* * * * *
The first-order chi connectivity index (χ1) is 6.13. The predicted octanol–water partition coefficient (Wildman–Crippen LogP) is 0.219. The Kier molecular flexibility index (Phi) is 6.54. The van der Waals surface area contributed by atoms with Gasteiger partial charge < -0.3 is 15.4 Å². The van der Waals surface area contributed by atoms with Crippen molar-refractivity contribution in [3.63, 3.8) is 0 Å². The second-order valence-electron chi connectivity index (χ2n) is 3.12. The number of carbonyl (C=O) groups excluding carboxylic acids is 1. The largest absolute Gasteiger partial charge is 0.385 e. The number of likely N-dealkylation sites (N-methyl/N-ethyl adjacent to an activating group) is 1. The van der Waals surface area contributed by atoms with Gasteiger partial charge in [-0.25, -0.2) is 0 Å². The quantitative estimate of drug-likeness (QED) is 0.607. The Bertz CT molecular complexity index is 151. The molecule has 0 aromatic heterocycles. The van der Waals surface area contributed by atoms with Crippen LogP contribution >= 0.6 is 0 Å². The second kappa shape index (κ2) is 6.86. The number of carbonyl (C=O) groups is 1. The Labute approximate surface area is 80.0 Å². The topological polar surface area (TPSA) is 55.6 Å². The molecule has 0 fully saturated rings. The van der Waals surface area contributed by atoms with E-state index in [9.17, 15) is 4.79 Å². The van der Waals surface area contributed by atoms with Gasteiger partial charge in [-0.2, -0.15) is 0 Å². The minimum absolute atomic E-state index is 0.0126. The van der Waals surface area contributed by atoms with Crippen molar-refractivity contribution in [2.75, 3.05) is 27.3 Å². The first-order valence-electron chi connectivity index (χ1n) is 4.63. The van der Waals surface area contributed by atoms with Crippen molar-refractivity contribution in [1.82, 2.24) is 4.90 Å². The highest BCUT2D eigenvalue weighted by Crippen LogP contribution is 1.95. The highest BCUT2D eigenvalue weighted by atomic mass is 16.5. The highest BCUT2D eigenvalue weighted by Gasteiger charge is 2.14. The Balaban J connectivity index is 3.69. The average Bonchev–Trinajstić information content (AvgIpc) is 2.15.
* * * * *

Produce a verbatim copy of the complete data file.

The first-order chi connectivity index (χ1) is 6.13. The predicted octanol–water partition coefficient (Wildman–Crippen LogP) is 0.219. The Kier molecular flexibility index (Phi) is 6.54. The van der Waals surface area contributed by atoms with Gasteiger partial charge < -0.3 is 15.4 Å². The van der Waals surface area contributed by atoms with Crippen molar-refractivity contribution in [3.63, 3.8) is 0 Å². The second-order valence-electron chi connectivity index (χ2n) is 3.12. The number of carbonyl (C=O) groups excluding carboxylic acids is 1. The largest absolute Gasteiger partial charge is 0.385 e. The number of likely N-dealkylation sites (N-methyl/N-ethyl adjacent to an activating group) is 1. The van der Waals surface area contributed by atoms with Gasteiger partial charge in [-0.25, -0.2) is 0 Å². The quantitative estimate of drug-likeness (QED) is 0.607. The Bertz CT molecular complexity index is 151. The molecule has 0 aromatic heterocycles. The van der Waals surface area contributed by atoms with Crippen LogP contribution >= 0.6 is 0 Å². The second kappa shape index (κ2) is 6.86. The number of carbonyl (C=O) groups is 1. The Labute approximate surface area is 80.0 Å². The topological polar surface area (TPSA) is 55.6 Å². The molecule has 0 fully saturated rings. The van der Waals surface area contributed by atoms with E-state index in [9.17, 15) is 4.79 Å². The van der Waals surface area contributed by atoms with Gasteiger partial charge in [-0.2, -0.15) is 0 Å². The minimum absolute atomic E-state index is 0.0126. The van der Waals surface area contributed by atoms with Crippen molar-refractivity contribution in [2.75, 3.05) is 27.3 Å². The first-order valence-electron chi connectivity index (χ1n) is 4.63. The van der Waals surface area contributed by atoms with Crippen molar-refractivity contribution in [1.82, 2.24) is 4.90 Å². The highest BCUT2D eigenvalue weighted by Crippen LogP contribution is 1.95. The highest BCUT2D eigenvalue weighted by atomic mass is 16.5. The highest BCUT2D eigenvalue weighted by Gasteiger charge is 2.14. The Balaban J connectivity index is 3.69. The average Bonchev–Trinajstić information content (AvgIpc) is 2.15.